This gadget adds closed-captioning for deaf people’s face-to-face conversations

Because of their inability to hear, it’s very difficult for the hearing impaired to properly follow day-to-day conversations. Sixteen-year-old Daniil Frants’ creation, however, looks to help deaf people with that particular conundrum, reports DNAinfo.

Created by Frants and two of his peers, the Live-Time Closed Captioning System (LTCCS) is comparable to Google Glass in that it acts as an auto-head display. Where LTCCS separates itself from Google Glass, however, is its ability to take spoken conversations and allow deaf people to see closed-captioning of those conversations.

Frants, who attends the Dwight School on the Upper West Side in New York City, came up with the idea roughly a year ago after discovering Google Glass doesn’t include such a function.

“A lot of people were wondering if Google Glass could be used for something like this,” said Frants. “And it turned out that Google Glass wasn’t really optimal for this, so I decided to make an alternative system which was dedicated to this function.”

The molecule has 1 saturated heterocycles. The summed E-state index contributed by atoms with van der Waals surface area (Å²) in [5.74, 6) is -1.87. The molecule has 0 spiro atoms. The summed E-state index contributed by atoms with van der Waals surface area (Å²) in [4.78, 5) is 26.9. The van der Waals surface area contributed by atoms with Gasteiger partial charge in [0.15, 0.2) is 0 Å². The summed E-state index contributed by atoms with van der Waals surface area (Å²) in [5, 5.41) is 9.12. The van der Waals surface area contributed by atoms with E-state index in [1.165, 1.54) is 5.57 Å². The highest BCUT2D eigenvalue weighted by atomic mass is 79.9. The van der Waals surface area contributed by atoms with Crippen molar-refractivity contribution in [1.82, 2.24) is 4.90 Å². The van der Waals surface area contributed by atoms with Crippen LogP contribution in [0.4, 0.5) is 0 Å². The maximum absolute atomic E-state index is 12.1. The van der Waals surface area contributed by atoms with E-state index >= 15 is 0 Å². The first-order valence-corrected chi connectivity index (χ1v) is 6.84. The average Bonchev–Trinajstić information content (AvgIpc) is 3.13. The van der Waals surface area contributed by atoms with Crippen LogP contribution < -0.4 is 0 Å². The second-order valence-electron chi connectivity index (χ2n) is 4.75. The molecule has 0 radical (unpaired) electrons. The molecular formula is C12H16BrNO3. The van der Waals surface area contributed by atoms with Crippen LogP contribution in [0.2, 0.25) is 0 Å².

Even though Frants was already familiar with technology, he picked up the coding necessary to bring his project to fruition, which led to Frants winning an award from New York City. This award was handed out to those whose inventions were innovative, concerned with the well-being of the community, easy to use, and able to be mass-produced.

Frants and his team won’t rest their laurels, however, as the team looks to launch an Indiegogo campaign in the following weeks in the hopes of getting its headset onto as many heads as possible. The team plans to “bring in a few more people to take care of the details,” as well as to finance production of the LTCCS. Through the Indiegogo campaign, Frants and his colleagues hope to make the headset more ergonomic while minimizing interference from other devices, among other further fine-tuning.